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Healthy eating (children and young people)

The only source of information on children's healthy eating behaviour is the Every Child Matters (ECM) survey, which was carried out in participating primary and secondary schools in Herefordshire in the spring of 2009.

Key Points:

  • In 2009, 24% of children ate the recommended 5 or more portions of fruit and vegetables a day (higher than other areas), 8% had none. 
  • 68% of pupils said they had done at least one hour of physical activity in the previous day 

Download data

Five-a-day

Respondents were given the following definition of a portion of fruit or vegetables:

A portion is about a handful.  To help you decide, all of these count as ONE portion:
ONE portion = 80g = any of these…
1 apple, banana, pear, orange or other similar sized fruit
3 heaped tablespoons of vegetables (raw, cooked, frozen or tinned)
1 cupful of grapes, cherries or berries
a glass (150ml) of fruit juice (however much you drink, it counts as one portion)
a dessert bowl of salad
N.B. Potatoes don't count when thinking about 5-a-day

Overall in 2009, 31% of pupils in years 4 to 6 (the top three years in primary school) and 22% of pupils in years 7 to 10 (the first four years of secondary) ate at least 5 portions of fruit and vegetables the day before the survey.  In 2006, 24% of pupils in years 7 to 10 ate 5-a-day.

There was a general downward trend with age, with older pupils being less likely to get their 5-a-day.  This is particularly marked amongst males, where 34% of year 4s ate 5 or more portions, compared with 14% of year 10s.

Table 1.  Percentage of pupils who reported eating 5 or more portions of fruit and vegetables the day before the survey, by gender and school year
5 a day table - CYP

Charts 2 and 3.  Percentage of pupils who reported eating 5 or more portions of fruit and vegetables the day before the survey, by gender and school year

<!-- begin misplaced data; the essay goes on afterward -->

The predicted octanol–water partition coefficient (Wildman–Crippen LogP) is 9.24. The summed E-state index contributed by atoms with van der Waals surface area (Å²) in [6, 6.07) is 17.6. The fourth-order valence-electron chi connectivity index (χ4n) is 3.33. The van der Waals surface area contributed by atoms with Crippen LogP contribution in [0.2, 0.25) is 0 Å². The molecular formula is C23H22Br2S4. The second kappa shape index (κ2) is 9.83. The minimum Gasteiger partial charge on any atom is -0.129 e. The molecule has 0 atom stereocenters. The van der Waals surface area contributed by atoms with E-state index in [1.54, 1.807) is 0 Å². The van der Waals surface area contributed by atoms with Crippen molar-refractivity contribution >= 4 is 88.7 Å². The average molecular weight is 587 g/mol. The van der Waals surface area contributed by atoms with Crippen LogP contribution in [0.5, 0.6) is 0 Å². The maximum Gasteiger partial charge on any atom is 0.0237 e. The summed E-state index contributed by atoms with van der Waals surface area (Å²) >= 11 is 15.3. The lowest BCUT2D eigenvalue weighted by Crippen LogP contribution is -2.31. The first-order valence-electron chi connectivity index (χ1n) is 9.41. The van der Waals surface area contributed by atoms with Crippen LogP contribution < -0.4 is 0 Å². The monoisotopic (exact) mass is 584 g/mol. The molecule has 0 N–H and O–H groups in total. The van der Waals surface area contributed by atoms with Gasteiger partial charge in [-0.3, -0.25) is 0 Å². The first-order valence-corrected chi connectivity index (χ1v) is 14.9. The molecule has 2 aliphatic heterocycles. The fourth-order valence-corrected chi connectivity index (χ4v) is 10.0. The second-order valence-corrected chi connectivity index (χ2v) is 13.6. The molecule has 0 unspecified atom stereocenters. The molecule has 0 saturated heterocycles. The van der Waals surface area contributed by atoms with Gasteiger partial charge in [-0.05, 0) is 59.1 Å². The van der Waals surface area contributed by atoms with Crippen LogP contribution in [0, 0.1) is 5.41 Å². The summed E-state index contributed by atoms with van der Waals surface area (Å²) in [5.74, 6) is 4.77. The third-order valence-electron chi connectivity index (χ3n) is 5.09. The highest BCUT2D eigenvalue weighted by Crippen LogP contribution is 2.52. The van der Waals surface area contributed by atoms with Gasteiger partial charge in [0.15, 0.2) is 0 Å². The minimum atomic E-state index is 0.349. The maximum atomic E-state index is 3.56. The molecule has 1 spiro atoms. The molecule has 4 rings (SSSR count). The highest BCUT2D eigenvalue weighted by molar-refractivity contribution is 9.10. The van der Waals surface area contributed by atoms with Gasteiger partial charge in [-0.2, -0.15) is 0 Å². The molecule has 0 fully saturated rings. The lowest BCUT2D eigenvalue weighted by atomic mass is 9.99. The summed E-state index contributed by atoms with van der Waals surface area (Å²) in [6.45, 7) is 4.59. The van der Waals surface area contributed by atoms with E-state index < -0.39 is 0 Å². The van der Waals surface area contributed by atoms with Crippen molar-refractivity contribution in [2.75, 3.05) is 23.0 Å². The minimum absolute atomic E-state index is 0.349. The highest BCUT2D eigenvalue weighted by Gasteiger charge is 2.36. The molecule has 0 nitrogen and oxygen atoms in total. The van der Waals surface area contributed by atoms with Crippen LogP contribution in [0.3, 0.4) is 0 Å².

5 a day chart -cyp

It is possible to look at the number of portions of fruit and vegetables eaten according to the Body Mass Index (BMI) category of secondary pupils.  This cannot be shown for primary pupils as too few gave height and weight information to get a meaningful analysis.  Pupils classed as obese are the least likely to eat their 5-a-day (16% of pupils in this group), while those classed as overweight were the most likely (27%).  22% of pupils in the normal range ate their five a day, while 24% of those classed as underweight did so.

Chart 4.  Portions of fruit and vegetables eaten the day before the survey, by BMI category
5 a day obesity chart

You may also be interested in adults eating their 5-a-day.

Pupils considering their health when choosing what to eat

Pupils in years 7 to 10 were asked whether they considered their health when they chose what to eat.  Overall in 2009, 51% of pupils said they considered their health at least “quite often” (quite often, very often or always).  8% never considered their health when choosing what to eat.  This is similar to 2006 when 52% considered their health at least quite often and 9% never considered it.

In the 2009 survey, there was a reduction in the percentage of males considering their health at least quite often in the higher age categories, from 53% in year 7 to 37% in year 10.  This reduction was not seen amongst females.

Breakfast

6% of pupils in years 4 to 6, and 13% of those in years 7 to 10 had nothing to eat before lessons on the day of the survey.  In 2006, 8% of pupils in years 7 to 10 had eaten nothing before lessons.  Secondary pupils who were classed as overweight or obese were more likely to have eaten nothing before lessons (15% and 16%, respectively) than those in the normal range (10%) or underweight (4%).

Chart 5.  Pupils in years 7 to 10 eating or drinking anything before lessons on the day of the survey, by BMI category
Breakfast and BMI

Lunch

14% of secondary pupils had no lunch the day before the survey in 2009 (11% in 2006).  Amongst female pupils, there was an increase in the percentage missing lunch with age, from 9% of girls in year 7, to 23% in year 10.

Source: Every Child Matters Survey, 2009

Last updated: Wednesday, April 18, 2018